Posts Tagged ‘grumbling’

Modesty is a word that, in Christian circles, usually refers to the hot topic of dress codes.  Should women wear swimsuits in public?  What is appropriate for church?  For everyday?  Is only the motive important, or is there an absolute line that should be drawn: you can see this much skin and no further, this much shape and no more? 

But modesty originally had more to do with attitude than appearance.  The word is often applied to what we wear, which is a good use for the term.  But have you not heard someone responding to a denied compliment: “Don’t be so modest!”  In this sense, modesty is a synonym for humility.  We get an idea of not praising oneself.  Do not desire the praise of men, but certainly don’t praise yourself before men.  Let your own works praise you in the gates…

Attention is a big theme of modesty.  Are you demanding attention?  It is not modest to dress so provocatively that others must notice you.  Nor is it modest to talk often of yourself, whether what you tell is good or bad, true or false.  To be modest is not the same as being shy.  Modest people do not need to hide in the shadows or refuse compliments.  They are gracious and grateful, cheerful and others-centered.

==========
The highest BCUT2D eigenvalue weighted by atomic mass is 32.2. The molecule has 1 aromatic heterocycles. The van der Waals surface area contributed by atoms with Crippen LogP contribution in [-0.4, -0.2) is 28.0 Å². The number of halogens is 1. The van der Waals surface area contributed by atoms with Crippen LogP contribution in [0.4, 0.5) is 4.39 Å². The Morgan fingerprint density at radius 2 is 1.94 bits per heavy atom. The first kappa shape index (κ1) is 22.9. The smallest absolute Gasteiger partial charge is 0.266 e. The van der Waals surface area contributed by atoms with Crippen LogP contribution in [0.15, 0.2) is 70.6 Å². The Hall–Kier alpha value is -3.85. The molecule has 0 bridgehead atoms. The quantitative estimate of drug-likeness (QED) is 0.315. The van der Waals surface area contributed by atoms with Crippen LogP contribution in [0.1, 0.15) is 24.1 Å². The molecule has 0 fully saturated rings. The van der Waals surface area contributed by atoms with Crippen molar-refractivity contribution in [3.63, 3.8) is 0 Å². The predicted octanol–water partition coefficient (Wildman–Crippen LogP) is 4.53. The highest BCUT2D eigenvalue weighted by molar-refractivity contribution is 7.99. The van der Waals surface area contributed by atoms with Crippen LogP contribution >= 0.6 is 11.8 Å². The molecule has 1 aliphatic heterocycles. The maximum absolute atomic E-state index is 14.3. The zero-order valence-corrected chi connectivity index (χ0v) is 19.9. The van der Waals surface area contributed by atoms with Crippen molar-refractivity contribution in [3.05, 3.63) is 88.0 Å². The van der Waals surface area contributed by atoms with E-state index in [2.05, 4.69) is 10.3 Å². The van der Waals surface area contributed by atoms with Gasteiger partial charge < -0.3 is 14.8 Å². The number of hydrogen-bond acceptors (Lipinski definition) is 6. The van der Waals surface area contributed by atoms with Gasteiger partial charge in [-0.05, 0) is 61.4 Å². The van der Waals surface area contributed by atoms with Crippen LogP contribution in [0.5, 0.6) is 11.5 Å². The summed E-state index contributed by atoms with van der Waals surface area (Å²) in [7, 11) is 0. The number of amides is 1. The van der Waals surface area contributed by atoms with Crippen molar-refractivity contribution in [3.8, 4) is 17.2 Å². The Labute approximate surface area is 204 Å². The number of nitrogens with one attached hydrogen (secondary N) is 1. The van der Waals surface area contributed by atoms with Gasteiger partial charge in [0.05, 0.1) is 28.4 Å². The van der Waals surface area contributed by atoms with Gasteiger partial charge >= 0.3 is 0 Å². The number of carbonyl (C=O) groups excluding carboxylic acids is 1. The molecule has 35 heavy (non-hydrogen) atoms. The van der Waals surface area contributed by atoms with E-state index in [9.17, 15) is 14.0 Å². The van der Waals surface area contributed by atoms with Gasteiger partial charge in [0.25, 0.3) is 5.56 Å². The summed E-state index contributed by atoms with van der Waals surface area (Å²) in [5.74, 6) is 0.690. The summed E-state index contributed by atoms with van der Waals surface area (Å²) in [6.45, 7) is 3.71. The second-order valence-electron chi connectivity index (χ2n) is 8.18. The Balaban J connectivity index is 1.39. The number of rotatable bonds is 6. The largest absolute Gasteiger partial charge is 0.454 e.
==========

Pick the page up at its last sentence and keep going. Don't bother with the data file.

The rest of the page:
Today I am convicted by a different form of modesty that I had never considered.  Complaining.  First of all, the Bible specifically condemns grumbling, so that should be sufficient reason not to do it.  Secondly, being around complaining people is unpleasant.  And it brings me down.  Focusing on the bad is the opposite of thankfulness and contentment.  Speaking about it is the opposite of modesty. 

Frustrated with my displays of discontent recently, I examined what was driving me to complain.  And I realized that I complain for something to say and so that people will listen to me and notice me and be forced into my concerns. Complaining is different from asking for help.  My whining at times has been a plea for help, but too proud to be expressed.  There is a short road, then, from the attention-grabbing complaint to pride and bitterness and being quite rude to people. 

Love is not rude.  It is not self-seeking or puffed up.  Love is modest.  I am called to love my neighbor.  I serve a God jealous for glory, who resists the proud and gives grace to the humble.  Grace is something I could use a lot of.

In order to pursue God’s glory and loving my neighbors, I am going to:

  • Get someone to smack me when I complain. 
  • Practice asking for help.
  • Ask questions about other peoples’ lives rather than ranting about my own.
  • Practice thankfulness.

To God be all glory,

Lisa of Longbourn

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